On August 7, 1908, among railway construction work on the Donauuferbahn in Lower Austria, a lime stone figure was discovered, the Venus of Willendorf. The high statuette of a female figure estimated to have been made between about 28,000 and 25,000 BCE.
The Willendorf hamlet is located near today’s Aggsbach, a small wine-growing town in the Krems-Land district of Lower Austria. Wilendorf had already been known as a Palaeolithic site for over 20 years when, in 1908, systematic excavations of the Natural History Museum of the Imperial Court in Vienna led by Josef Szombathy, the curator of the anthropologic-prehistoric collection of the museum, and two young scientists Hugo Obermaier and Josef Bayer began. Local collectors had been investigating at the sites Willendorf for many years. Already in the late 1870s, the owner of the Brunner brickyard at Willendorf had found flint tools there and initial archaeological investigations had been carried out in 1884. At the end of the 1880s, bones were discovered during digging for a new clay pit on the Ebner property, resulting in a second excavation of this site in 1890. Again, remains of human skeletons were reported to have been discovered while digging for clay between 1904 and 1905. In 1908, when the railroad cut through the loess at Willendorf, seven Palaeolithic layers could be distinguished at first sight. Szombathy, Bayer and Obermaier knew at once that this would be an excellent opportunity to study the cultural development of the Upper Palaeolithic in Central Europe.
Obermaier directed the excavation on behalf of the museum supervised by Szombathy and was responsible for the documentation while Josef Bayer took care of administrational issues. In the morning of the 7th of August Bayer, Obermaier and the employed workers carefully scraped off a horizon with only few stone tools, while Szombathy paid a visit to the excavation in order to control the progress of the works. On that very day, Johann Veran, one of the workers, found the statuette, which is referred to as the “Venus I from Willendorf“.
The earliest notice of its discovery appeared in a report by the Yale anthropologist George Grant MacCurdy (1863-1947) who happened to be in Vienna in the summer of 1908. Although the greater part of the collection of finds from the site had not yet been unpacked, MacCurdy reported excitedly that before he left Vienna Szombathy had very kindly shown him a single remarkable specimen – a human figurine, full length, carved out of stone.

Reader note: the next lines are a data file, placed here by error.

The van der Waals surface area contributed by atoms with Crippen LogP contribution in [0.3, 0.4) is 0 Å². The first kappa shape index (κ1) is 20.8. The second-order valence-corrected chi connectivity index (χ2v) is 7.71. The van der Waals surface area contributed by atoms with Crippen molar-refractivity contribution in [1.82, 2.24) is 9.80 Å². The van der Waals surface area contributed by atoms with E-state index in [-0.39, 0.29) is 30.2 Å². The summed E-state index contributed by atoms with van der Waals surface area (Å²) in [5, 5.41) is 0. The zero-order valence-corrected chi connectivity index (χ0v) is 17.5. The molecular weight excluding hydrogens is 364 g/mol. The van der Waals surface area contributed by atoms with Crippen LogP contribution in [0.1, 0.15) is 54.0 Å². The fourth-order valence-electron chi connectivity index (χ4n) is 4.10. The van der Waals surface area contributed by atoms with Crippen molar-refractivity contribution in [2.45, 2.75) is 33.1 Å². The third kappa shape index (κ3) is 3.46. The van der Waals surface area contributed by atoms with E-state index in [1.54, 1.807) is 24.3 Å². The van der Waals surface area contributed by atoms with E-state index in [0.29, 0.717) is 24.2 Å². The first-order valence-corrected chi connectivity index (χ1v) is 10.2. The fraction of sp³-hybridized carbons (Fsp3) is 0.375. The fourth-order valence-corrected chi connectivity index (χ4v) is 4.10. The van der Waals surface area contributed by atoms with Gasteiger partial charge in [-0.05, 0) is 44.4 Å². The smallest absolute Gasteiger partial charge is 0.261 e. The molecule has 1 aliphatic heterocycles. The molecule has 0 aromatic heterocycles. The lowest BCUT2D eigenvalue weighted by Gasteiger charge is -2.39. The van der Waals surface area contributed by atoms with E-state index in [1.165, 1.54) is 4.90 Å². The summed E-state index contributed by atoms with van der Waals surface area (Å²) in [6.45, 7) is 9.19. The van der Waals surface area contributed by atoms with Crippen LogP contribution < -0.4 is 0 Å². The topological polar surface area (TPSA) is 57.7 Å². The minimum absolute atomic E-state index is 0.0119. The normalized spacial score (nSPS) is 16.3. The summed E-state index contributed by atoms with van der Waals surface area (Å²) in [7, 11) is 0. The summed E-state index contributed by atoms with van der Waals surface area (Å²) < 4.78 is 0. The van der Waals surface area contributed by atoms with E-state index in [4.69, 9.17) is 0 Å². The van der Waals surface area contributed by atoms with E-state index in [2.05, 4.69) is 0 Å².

The Venus I from Willendorf is a rather realistic representation of an obese woman which combines the natural form with the stylistic scheme of palaeolithic statuettes reflecting past transcendental ideas. The composition of the body is symmetrical, only the head seems to be turned slightly to the right. After a wide variety of proposed dates, following a revised analysis of the stratigraphy of its site in 1990, the figure was estimated to have been carved 24,000–22,000 BCE, but more recent estimates have pushed the date back “slightly” to between about 28,000 and 25,000 BCE. It is believed that the figure was carved during the Paleolithic Period, also known as the “Old Stone Age”, which started around 30,000 BCE.
Very little is known about its origin, method of creation, or cultural significance; however, it is one of numerous Venus figurines or representations of female figures surviving from the Paleolithic period. Archeologists have suggested many different ways of understanding its significance for the nomadic society which made it. The purpose of the carving is the subject of much speculation. Like many figurines, it never had feet and does not stand on its own, though it might have been pegged into soft ground. Parts of the body associated with fertility and childbearing have been emphasized, leading researchers to believe Venus of Willendorf may have been used as a fertility goddess.
Apart from being female, the statue has an enlarged stomach and breasts, its pubic area is greatly emphasized, probably serving as a representative of procreativity, and the red ochre pigment covering it has been thought to symbolize or serve as menstrual blood seen as a life giving agent. The second suggestion is that the figurine may have served as a good luck charm. Its diminutive size led archaeologists to assume that it may have been carried by the men during their hunting missions in which it served not only as a reminder of their mate back at home but also as a charm to bring them success in their hunting.
The figure has no visible face, her head being covered with circular horizontal bands of what might be rows of plaited hair or a type of headdress. Alternatively, the head may have simply been textured for use as a handle. The nickname, urging a comparison to the classical image of “Venus”, is now controversial. According to Christopher Witcombe, “the ironic identification of these figurines as ‘Venus’ pleasantly satisfied certain assumptions at the time about the primitive, about women, and about taste“.
At yovisto you can learn more about Prehistoric art in the lecture series of the Otis College of Arts and Design on art history by Prof. Jeanne S. M. Willette.
References and Further Reading:
-  Walpurga Antl Weisser: The anthropomorphic figurines from Willendorf, Niederösterreichischen Landesmuseum
-  Alexander Binsteiner: The secret story of the Venus of Willendorf, at pasthorizons, adventures in archaeology
-  The Venus of Willendorf, at Venus figurines of the Stone Age
-  The Women of Willendorf, at Thenagain
-  Christopher L. C. E. Witcombe: The Venus of Willendorf